• Helen Behan says:

      Hope someone can answer the question above. I am in the UK and we don’t have Sta-Flo either. Is there something else I can use instead? This looks really cool x

      • I think you can order liquid starch from amazon and ebay :)

        • Stephanie says:

          Thanks Kat 😉 Helen you may have to Google around and see what alternatives you can come up with- I know some have used alternate brands of liquid starch but there have been differing reports of how effective they are. You can also make slime using borax, laundry detergent, and even psyllium fiber supplement- just look up slime recipes and find one that works for your family!

    • Stephanie says:

      Unfortunately Zaskia this particular recipe won’t work unless you use the brands I specified in the post- Sta-Flo has an added ingredient that causes the bonding action to happen with the glue, so other brands of liquid starches don’t work. There are a few different ways to make slime though that are floating around the internet, so hopefully you can find one that works for you! Thanks for reading!

    • Do you have borax? I have done something similar with borax and glue, maybe some water? Unfortunately, I don’t remember the recipe. You could try small batches and see what happens.

  3. I’m looking at this and wanting so much to make bubble prints with it. Do you think it would???

  4. As a cake decorator, I can tell you that the food coloring idea is not a good one because all of the colors stain fingers, clothing and anything else that may be the least porous. If you use this instead of the liquid water colors, you are apt to have stains on anything it touches, so think carefully before deciding to use it, please. I am going to make this with the help of my grandchildren ( 6 and 7) who are coming across country for their summer visit to Nana and Grandpa. It will be a fun thing to take outside to meet the neighbor kids. We are new in our neighborhood so it should be interesting to see how this idea works.

    • Stephanie says:

      Hi Barbara! I think that’s a perfect idea for meeting new kids- a great icebreaker! What I’ve found using food coloring is that once it is mixed in well with the glue and other ingredients it doesn’t transfer onto hands or surfaces- it becomes encapsulated in the slime/gak after the chemical reaction takes place, just like the liquid watercolors do. Otherwise I wouldn’t recommend it at all! The trick to minimizing your contact with the staining colors is to use a spoon to stir at first until the substance gets too dense and sticky to stir, then diving in with your hands to knead. All the details are in the Galaxy Slime post that is linked in this one. I hope you have a wonderful visit with your grandchildren!

  5. Hi just want to know what was used for color? This is so cool we usually do starch and glue for a super cool goo my girls love it!!!! :-) thanks

    • Stephanie says:

      Hi Enith! If you click over to the recipe in our Galaxy Slime post (its linked in this one), you can see what we used and all the details. This blue was created with liquid watercolors and blue glitter. You can also use food coloring- whatever you have on hand!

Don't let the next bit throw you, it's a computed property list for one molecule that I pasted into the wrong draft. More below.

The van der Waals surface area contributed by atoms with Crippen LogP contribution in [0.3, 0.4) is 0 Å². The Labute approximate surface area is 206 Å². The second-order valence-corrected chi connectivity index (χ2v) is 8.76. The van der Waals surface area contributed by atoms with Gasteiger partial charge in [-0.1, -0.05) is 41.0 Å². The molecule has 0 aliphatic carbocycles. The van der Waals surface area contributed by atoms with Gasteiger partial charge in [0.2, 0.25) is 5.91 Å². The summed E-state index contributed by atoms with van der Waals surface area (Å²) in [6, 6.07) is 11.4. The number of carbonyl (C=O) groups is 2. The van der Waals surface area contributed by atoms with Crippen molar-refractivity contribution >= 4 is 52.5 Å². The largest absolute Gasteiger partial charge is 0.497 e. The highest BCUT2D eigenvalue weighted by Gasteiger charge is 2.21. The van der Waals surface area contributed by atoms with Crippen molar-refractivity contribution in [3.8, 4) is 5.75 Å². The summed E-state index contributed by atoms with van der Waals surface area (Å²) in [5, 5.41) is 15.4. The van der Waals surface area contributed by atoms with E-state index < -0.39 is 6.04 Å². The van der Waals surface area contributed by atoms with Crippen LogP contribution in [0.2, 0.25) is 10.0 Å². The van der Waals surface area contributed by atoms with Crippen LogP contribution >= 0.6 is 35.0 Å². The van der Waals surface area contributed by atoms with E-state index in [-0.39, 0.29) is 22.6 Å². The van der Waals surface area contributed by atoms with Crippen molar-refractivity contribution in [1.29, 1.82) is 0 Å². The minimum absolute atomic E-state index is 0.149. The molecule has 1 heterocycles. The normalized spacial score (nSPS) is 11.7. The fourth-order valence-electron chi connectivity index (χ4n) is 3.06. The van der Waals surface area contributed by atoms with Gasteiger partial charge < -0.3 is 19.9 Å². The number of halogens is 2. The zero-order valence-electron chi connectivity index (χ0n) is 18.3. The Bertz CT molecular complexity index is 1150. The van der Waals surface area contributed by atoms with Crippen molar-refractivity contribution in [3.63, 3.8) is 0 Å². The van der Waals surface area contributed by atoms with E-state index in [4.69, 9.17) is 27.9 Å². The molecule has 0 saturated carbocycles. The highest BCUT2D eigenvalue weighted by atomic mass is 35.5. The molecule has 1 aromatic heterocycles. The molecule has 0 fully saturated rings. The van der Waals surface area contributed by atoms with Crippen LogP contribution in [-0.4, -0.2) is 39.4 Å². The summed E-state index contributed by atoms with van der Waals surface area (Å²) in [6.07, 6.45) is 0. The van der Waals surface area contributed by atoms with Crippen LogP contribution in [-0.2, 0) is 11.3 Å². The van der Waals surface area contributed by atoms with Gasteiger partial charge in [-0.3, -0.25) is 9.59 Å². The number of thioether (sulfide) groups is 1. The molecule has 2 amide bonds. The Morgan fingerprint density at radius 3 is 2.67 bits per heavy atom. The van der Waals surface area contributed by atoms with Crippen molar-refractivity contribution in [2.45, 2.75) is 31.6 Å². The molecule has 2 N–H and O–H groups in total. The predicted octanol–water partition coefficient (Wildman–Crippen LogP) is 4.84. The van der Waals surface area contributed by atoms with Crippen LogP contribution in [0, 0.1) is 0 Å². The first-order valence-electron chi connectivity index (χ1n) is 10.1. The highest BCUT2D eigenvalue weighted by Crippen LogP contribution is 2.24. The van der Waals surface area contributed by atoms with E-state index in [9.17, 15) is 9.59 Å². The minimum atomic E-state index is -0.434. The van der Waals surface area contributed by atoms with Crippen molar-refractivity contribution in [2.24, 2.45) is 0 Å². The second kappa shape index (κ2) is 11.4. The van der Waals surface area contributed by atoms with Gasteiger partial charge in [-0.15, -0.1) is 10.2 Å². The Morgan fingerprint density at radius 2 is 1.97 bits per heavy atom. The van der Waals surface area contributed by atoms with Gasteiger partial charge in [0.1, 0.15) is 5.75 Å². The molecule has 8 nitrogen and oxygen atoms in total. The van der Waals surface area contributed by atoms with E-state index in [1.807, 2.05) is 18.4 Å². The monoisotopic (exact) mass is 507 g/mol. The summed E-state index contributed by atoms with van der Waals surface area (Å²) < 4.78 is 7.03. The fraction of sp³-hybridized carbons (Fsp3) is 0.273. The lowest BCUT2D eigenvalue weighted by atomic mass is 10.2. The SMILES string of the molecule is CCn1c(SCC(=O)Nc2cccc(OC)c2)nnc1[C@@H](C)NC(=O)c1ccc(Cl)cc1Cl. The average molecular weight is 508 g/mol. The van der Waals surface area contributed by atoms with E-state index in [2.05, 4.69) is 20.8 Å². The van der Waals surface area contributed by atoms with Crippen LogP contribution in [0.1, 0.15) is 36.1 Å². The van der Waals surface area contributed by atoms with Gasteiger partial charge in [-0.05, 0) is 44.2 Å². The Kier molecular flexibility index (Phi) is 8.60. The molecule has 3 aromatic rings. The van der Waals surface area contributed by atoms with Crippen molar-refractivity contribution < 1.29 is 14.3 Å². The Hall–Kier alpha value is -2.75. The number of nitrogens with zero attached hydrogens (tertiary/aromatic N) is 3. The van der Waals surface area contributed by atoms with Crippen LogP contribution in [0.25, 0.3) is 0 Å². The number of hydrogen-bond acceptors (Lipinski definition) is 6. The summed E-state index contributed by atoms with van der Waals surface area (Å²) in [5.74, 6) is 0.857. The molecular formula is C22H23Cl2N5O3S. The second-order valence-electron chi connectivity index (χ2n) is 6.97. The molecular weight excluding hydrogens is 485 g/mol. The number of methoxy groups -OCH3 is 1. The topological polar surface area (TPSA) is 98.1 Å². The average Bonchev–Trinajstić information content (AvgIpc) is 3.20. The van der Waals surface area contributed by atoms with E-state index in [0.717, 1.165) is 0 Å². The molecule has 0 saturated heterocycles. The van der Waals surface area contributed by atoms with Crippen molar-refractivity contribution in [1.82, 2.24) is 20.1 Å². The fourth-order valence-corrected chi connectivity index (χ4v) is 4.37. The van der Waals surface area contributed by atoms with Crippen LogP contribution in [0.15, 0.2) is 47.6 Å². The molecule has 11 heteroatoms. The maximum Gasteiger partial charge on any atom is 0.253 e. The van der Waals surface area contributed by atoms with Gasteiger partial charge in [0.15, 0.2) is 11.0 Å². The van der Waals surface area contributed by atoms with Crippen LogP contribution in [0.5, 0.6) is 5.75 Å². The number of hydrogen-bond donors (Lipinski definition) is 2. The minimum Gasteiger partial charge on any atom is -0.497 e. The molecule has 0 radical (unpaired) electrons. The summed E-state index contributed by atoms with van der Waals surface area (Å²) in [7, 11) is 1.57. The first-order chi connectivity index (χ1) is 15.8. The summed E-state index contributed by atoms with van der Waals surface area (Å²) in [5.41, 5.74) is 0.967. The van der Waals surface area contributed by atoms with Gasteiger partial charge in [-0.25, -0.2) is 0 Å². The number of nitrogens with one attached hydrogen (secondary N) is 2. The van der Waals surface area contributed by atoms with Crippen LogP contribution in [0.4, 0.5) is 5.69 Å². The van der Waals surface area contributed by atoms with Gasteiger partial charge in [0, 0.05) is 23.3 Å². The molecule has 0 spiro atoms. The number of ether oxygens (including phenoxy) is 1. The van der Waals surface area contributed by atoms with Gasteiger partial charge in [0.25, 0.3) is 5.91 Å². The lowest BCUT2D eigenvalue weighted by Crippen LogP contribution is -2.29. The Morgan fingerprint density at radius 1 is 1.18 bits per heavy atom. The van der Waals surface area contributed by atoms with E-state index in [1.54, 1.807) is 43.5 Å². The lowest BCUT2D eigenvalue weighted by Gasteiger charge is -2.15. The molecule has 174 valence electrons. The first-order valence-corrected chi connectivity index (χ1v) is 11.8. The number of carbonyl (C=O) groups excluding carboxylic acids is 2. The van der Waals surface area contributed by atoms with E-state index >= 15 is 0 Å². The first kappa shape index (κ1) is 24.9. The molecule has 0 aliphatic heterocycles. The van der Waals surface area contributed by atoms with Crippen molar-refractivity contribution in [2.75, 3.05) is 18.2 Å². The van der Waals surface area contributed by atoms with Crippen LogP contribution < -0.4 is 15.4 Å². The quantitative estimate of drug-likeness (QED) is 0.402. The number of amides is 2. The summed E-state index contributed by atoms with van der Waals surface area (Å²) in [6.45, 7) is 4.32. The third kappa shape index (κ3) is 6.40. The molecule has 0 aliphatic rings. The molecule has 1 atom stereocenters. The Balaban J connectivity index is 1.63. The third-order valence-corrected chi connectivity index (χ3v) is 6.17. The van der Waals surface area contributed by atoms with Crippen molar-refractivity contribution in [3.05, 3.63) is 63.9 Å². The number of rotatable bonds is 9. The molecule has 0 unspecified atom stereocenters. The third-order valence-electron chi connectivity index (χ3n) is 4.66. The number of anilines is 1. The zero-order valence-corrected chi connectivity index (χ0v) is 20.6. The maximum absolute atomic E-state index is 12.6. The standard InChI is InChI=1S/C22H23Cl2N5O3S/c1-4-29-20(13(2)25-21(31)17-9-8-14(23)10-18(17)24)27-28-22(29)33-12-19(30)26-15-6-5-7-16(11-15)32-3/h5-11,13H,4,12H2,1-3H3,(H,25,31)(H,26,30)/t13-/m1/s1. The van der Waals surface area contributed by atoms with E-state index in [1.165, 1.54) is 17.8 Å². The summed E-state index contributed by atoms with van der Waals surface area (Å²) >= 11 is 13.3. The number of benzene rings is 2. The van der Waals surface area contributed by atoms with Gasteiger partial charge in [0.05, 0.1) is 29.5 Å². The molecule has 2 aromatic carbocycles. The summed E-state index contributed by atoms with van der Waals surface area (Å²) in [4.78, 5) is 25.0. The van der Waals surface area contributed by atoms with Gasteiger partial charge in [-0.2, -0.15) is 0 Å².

6. This is such a cute idea! Pinning it to my outdoor play ideas and we’ll definitely be doing it this summer!

  7. Borax can be used to make slime/gak. I don’t remember the ratios, but add borax powder to warm water. Then add drops of the solution to colored glue and stir. Continue adding and stirring until it comes together. Knead and play!

  8. Can the substance be stored and reused at a later date (like Playdoh)? If so, should it be refrigerated?

  9. Sandra Lena Johnson says:

    I have grandchildren, ages, 3, 6, 8,9,10 and 10. Everyone one of them would love the Galaxy Slime and of course the Giant Usable Bubbles. Thanks for a great website.

  10. Rosella says:

    Is there a way to make this in super small porportions…like a hand full?

  11. Hi, my name is Eliana. I loved this! Unfortunately I’m from Uruguay and we don’t those products. Could you tell me what Sta Flo is? so maybe I can find a similar.

  12. My daughter has been asking for re-usable bubbles after seeing a commercial for something like this…for $20! I’ll give this a try instead!

  13. It’s very straightforward to find out any topic on net as compared to books,
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  14. THis looks so fun! My daughter loves the little tubes of plastic bubbles that you put on a tiny straw and blow. She would absolutely love this. Thanks for the super fun idea.

  15. Help please. I tried this with Elmer’s clear glue & Sta-Flo and there seems to be too much Sta-Flo, it’s just floating around the sides. I know the easy answer is to put in less Sta-flo, but I only put in a little over a 1/2 cup. After a lot of work I was able to get a small bubble, but it popped.

    • additionally, when I do the pinch test the whole mass lifts up out of the bowl, not just a pinch.

  16. We’ve been having SO much fun with the GAK-blowing bubbles, oozing , rolling out -SOOOO many possibilities! ….5 days later it is getting a little “stiff”… Is there any way to “revive” ( soften ) it? Or do we just make a new batch?

  17. Danielle says:

    Can this be made with white elmers glue?

  18. I can’t wait to play with these with our family! So much fun. Thank you for sharing!